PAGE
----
I treated this topic briefly on twitter and thought it might be helpful to explore it in a little more detail for those with debates coming up.
The most important thing to remember with debates, particularly for down ballot races, is that you're talking to the people in the newspaper the next day, not to the people in the audience.
Voters who show up for debates already know who they're voting for. Few show up to decide who they want to support.
Your undecided voters will read about the debate in the newspaper the next day, or hear a clip of the debate on the radio.
Knowing that, how should you prepare for your debate?
Focus on whatever your theme has been throughout you campaign. If your message has been that the incumbent only shows up to work once a week and spends the rest of his time golfing, make sure you mention that multiple times. The writers are going to focus on a consistent theme in their article (or a major gaffe).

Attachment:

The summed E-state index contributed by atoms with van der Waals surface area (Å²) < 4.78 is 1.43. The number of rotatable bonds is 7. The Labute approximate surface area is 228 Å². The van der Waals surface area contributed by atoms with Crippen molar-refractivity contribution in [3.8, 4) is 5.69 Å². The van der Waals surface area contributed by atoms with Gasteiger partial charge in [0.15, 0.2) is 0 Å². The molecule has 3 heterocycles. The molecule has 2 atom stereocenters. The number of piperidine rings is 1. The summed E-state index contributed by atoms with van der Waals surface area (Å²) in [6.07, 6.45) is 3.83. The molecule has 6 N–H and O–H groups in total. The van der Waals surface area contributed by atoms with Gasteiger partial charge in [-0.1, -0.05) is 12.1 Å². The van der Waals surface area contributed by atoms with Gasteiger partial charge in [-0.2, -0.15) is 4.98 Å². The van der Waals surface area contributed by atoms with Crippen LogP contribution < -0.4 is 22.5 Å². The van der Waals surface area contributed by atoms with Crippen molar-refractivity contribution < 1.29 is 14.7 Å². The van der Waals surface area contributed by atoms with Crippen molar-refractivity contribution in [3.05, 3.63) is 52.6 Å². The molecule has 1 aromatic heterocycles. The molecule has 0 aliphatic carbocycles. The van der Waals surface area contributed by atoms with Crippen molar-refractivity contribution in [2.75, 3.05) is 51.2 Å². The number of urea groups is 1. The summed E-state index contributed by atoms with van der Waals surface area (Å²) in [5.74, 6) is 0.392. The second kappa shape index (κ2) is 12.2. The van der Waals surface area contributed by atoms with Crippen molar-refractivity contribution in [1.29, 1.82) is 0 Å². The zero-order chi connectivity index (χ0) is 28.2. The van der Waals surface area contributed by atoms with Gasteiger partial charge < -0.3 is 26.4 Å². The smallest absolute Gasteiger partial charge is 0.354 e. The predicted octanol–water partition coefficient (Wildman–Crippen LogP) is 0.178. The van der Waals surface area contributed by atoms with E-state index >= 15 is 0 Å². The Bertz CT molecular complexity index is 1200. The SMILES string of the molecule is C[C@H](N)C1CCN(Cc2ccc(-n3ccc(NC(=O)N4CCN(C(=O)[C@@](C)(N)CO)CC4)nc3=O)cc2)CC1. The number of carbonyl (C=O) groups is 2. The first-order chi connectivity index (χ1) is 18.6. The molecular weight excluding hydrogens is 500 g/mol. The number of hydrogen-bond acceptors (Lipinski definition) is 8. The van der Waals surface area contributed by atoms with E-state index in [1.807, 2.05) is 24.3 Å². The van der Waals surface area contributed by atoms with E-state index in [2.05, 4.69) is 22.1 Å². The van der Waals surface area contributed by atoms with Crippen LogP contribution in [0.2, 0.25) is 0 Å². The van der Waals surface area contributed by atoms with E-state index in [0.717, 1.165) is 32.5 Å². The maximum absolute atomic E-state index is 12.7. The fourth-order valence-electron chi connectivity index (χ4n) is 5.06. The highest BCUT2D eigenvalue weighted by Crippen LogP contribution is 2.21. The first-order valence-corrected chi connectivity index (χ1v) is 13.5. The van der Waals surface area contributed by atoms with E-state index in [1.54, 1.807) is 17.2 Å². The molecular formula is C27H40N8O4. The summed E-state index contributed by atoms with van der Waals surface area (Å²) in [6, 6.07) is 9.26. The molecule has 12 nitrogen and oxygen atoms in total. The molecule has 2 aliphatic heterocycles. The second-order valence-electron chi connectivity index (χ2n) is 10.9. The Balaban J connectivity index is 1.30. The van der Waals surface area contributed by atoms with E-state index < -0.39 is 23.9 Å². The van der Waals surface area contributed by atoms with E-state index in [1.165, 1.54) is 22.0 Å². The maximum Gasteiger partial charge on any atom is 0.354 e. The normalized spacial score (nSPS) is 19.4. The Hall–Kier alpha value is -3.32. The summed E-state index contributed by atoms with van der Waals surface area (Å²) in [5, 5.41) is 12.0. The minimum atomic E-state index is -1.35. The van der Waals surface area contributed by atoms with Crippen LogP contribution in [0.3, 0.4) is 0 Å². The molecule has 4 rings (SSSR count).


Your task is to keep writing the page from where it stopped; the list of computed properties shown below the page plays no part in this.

Steer your answers back to your theme as often as possible. For example:
Question: Mr. Johnson, your opponent has claimed that you don't have the experience to be Mayor of our city. How do you respond to that?
Answer: Thank you for the question. My experience in [x, y, z] has fully prepared me to be the Mayor of our city. And my opponent - who played 200 rounds of golf last year and showed up to 15% of the council meetings - doesn't have the kind of experience voters are looking for. He doesn't even bother to show up for work. Simply getting elected doesn't give you the experience to do the job. You have to be on the job. And my opponent has failed at that.
As a post script (because I absolutely love this response), here's how you answer a terrible, irrelevant question from a journalist aimed at hurting your campaign: